5. Consequence management. How are people held accountable for their actions or negligence? The organisation must act against those who do not behave as expected. Failure to act will undermine efforts to build the culture and sets the expectations of how people are to behave and what the outcome will be if not supported.
6. Reward and encouragement. We just don’t want to use a stick (consequence management). We want to foster a culture where good behaviours are recognised and rewarded. Role modelling and war stories can be used to help highlight and encourage the expected behaviours. This not only helps build the risk culture, but it will also increase the engagement of staff more broadly. Furthermore, this should be built into the performance objectives with Key Performance Indicators defined.
There are four steps that can be taken to build the right culture:
1. Define the target state: Define the values employees need to live up to meet the target state. Have the desired culture translated into pragmatic, easily understood descriptions of what is expected. Link this back to the organisation’s strategic objectives. For example, a strategic objective might be to provide an exceptional customer experience. To do this, the security and privacy of the customer is paramount, and the trust of customer must be maintained. The employee values and behaviours needed to support this can be relatively easily defined.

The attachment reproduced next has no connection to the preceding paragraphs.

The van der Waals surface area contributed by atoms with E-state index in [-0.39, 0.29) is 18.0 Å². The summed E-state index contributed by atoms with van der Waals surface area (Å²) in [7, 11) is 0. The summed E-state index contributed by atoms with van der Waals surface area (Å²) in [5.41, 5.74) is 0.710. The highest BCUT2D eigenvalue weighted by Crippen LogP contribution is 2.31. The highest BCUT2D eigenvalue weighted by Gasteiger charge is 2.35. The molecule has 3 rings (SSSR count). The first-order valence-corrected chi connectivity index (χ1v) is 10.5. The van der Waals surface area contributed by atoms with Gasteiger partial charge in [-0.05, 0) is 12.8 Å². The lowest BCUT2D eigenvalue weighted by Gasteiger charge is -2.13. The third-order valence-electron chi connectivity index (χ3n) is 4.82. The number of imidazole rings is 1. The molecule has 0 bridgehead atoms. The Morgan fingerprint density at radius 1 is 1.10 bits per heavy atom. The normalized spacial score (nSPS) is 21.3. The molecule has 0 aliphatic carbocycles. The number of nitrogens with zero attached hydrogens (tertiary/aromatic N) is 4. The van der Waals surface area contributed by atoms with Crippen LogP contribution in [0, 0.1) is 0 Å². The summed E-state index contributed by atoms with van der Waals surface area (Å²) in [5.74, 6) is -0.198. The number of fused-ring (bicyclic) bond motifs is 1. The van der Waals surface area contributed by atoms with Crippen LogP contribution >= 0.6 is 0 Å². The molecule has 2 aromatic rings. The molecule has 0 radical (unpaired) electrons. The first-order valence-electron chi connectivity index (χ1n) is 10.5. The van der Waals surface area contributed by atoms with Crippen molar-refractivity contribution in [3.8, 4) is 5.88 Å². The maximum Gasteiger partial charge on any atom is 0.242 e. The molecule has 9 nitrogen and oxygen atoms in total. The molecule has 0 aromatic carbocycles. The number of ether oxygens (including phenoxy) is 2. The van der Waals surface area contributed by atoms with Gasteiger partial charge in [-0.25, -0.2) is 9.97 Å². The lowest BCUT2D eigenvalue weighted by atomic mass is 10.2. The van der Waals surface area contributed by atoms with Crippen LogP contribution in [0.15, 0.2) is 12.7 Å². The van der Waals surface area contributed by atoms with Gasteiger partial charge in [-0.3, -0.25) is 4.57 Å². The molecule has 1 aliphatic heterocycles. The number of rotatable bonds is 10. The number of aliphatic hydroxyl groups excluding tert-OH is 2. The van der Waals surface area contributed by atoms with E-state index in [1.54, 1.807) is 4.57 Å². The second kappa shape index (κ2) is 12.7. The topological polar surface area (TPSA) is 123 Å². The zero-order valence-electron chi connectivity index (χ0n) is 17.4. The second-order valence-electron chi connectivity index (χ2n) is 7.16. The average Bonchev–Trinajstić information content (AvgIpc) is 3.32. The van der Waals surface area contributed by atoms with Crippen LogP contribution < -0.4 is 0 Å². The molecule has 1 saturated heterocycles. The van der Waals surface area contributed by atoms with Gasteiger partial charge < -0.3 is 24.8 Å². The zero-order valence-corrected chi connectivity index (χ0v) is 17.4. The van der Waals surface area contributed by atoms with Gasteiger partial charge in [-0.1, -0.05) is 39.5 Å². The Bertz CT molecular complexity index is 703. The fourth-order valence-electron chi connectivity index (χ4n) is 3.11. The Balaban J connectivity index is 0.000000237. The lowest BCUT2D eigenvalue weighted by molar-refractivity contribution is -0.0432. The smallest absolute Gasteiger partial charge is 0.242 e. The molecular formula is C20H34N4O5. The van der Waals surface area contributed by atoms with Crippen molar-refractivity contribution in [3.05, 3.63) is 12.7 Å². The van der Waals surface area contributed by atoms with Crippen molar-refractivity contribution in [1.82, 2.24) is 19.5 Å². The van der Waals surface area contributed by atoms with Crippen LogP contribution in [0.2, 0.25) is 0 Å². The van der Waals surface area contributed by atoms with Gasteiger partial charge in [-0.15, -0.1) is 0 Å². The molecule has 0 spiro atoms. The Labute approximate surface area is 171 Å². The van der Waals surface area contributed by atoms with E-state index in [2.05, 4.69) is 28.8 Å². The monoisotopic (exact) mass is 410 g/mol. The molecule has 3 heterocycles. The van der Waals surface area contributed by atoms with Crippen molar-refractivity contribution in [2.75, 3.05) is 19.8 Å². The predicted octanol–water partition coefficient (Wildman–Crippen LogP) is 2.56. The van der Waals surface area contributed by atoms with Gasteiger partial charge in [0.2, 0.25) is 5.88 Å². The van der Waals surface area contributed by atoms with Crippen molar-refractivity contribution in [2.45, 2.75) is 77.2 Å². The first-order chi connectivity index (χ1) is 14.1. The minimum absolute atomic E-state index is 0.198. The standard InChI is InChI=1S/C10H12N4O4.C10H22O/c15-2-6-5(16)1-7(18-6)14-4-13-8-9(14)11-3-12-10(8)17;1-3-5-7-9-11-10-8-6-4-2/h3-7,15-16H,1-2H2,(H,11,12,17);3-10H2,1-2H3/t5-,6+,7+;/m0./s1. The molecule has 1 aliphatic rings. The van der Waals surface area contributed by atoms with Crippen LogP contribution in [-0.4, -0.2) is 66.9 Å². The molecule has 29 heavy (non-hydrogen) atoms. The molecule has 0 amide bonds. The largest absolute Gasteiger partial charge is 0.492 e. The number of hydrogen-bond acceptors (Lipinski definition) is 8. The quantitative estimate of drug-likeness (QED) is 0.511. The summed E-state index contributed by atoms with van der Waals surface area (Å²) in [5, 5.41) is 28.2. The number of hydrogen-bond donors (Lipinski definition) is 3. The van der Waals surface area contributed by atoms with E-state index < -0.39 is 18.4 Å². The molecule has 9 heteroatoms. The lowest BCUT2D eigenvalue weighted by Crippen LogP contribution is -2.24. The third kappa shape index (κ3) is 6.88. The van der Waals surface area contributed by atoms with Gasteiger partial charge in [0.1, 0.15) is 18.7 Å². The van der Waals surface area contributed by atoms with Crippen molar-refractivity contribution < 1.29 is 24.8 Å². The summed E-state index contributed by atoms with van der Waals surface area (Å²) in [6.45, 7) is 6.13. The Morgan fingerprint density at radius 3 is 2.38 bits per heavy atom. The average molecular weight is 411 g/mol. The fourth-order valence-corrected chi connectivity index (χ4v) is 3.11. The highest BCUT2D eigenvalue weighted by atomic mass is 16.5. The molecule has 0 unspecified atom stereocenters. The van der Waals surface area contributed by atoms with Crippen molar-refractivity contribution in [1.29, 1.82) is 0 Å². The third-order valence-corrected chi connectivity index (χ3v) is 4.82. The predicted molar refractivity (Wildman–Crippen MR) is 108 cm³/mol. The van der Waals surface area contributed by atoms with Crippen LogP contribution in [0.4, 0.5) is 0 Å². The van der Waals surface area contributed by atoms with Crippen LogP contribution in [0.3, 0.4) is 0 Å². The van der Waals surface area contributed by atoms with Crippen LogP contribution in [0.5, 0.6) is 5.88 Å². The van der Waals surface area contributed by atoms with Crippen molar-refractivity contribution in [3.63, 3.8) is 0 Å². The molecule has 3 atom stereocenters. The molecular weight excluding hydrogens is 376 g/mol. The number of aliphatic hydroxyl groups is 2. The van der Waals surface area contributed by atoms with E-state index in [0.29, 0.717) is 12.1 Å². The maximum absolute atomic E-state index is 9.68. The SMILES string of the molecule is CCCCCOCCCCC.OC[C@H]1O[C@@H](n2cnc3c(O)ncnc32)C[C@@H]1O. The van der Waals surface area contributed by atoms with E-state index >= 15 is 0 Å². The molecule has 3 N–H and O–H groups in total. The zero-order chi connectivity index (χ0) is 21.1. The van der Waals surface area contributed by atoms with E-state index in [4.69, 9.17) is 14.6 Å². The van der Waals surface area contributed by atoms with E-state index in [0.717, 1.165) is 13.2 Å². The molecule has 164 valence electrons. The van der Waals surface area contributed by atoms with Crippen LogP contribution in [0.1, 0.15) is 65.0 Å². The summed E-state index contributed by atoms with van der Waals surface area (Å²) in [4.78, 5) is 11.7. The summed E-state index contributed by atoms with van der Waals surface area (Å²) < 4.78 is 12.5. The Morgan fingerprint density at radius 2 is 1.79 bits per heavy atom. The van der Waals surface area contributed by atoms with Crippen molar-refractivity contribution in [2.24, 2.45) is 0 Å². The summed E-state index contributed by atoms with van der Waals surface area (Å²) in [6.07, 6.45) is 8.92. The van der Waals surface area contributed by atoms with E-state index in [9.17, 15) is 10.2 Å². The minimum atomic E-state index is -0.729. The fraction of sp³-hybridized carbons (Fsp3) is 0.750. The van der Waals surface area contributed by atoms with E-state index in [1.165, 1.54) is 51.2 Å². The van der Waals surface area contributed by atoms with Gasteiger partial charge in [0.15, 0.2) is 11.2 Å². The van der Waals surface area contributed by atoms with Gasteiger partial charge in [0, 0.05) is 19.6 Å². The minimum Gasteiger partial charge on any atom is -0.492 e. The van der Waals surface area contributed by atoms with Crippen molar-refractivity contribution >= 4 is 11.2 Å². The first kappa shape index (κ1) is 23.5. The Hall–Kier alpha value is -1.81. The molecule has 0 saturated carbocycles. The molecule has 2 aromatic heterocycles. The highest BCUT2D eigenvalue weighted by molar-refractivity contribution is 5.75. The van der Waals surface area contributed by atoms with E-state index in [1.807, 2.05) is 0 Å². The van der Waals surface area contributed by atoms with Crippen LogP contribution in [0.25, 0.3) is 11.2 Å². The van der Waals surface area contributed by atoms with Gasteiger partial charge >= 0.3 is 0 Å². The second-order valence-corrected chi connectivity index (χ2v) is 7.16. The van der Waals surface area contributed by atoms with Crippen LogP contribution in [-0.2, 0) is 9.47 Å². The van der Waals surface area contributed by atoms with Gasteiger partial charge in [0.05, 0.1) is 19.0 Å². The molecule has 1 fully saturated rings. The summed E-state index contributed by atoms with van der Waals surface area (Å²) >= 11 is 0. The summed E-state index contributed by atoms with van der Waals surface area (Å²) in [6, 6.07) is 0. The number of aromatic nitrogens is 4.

2. Exercise a point in time assessment: It is important to understand the current state of how things are done and how employees behave. There needs to be a comprehensive and in-depth understanding of the culture at all levels of the organisation to identify sub-cultures that may exist.
3. Establish metrics for culture to provide tangible evidence of cultural change: Metric selection should focus on governance as an agent for change, sub-culture changes, culture as well as conduct.
4. Define a culture change plan to achieve the desired state: This should include a clear path, concrete actions and sustained efforts, leadership ownership and organisation wide engagement.
Driving culture change is an iterative process and it needs to be sustained over time. Organisations need to be committed to this over the long term and they must provide a mechanism for feedback along the journey. This can’t be a command-and-control approach – you need to win the hearts and minds of staff and have them engaged and feeling like they are part of shaping this change.
Culture objectives must support the strategic objectives of the company and take into consideration the risk appetite of the organisation. There needs to be a balance between being too conservative and not being conservative enough. There needs to be a healthy tension between risk takers and business leaders and healthy debate and challenge with mutual respect. The culture should not be one of avoiding risk at all costs nor should it be one of excessive risk taking. The objectives will vary from organisation to organisation and will continue to evolve within each organisation over time.